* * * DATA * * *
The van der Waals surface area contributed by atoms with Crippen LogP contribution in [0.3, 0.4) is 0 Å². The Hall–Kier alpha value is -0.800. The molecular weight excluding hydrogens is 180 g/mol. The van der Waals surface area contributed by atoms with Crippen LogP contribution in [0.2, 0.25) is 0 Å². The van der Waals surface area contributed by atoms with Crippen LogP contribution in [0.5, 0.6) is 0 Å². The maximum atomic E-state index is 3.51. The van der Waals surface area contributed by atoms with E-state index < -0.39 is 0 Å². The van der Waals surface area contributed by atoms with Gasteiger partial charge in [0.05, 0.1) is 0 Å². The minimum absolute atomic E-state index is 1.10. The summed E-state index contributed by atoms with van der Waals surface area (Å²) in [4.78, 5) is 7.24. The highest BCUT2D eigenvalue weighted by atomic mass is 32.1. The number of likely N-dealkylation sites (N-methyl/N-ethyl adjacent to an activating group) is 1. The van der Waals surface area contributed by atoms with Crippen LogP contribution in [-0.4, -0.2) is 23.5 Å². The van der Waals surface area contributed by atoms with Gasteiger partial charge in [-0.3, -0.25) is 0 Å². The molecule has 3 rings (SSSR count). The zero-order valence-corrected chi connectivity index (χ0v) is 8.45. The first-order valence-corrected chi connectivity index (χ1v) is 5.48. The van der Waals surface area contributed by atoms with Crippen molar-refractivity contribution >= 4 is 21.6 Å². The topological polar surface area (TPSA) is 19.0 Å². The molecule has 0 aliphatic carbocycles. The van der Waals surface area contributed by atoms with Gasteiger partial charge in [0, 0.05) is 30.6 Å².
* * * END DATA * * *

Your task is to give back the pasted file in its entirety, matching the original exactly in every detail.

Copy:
The van der Waals surface area contributed by atoms with Crippen LogP contribution in [0.3, 0.4) is 0 Å². The Hall–Kier alpha value is -0.800. The molecular weight excluding hydrogens is 180 g/mol. The van der Waals surface area contributed by atoms with Crippen LogP contribution in [0.2, 0.25) is 0 Å². The van der Waals surface area contributed by atoms with Crippen LogP contribution in [0.5, 0.6) is 0 Å². The maximum atomic E-state index is 3.51. The van der Waals surface area contributed by atoms with E-state index < -0.39 is 0 Å². The van der Waals surface area contributed by atoms with Gasteiger partial charge in [0.05, 0.1) is 0 Å². The minimum absolute atomic E-state index is 1.10. The summed E-state index contributed by atoms with van der Waals surface area (Å²) in [4.78, 5) is 7.24. The highest BCUT2D eigenvalue weighted by atomic mass is 32.1. The number of likely N-dealkylation sites (N-methyl/N-ethyl adjacent to an activating group) is 1. The van der Waals surface area contributed by atoms with Crippen LogP contribution in [-0.4, -0.2) is 23.5 Å². The van der Waals surface area contributed by atoms with Gasteiger partial charge in [-0.3, -0.25) is 0 Å². The molecule has 3 rings (SSSR count). The zero-order valence-corrected chi connectivity index (χ0v) is 8.45. The first-order valence-corrected chi connectivity index (χ1v) is 5.48. The van der Waals surface area contributed by atoms with Crippen molar-refractivity contribution >= 4 is 21.6 Å². The topological polar surface area (TPSA) is 19.0 Å². The molecule has 0 aliphatic carbocycles. The van der Waals surface area contributed by atoms with Gasteiger partial charge in [0, 0.05) is 30.6 Å².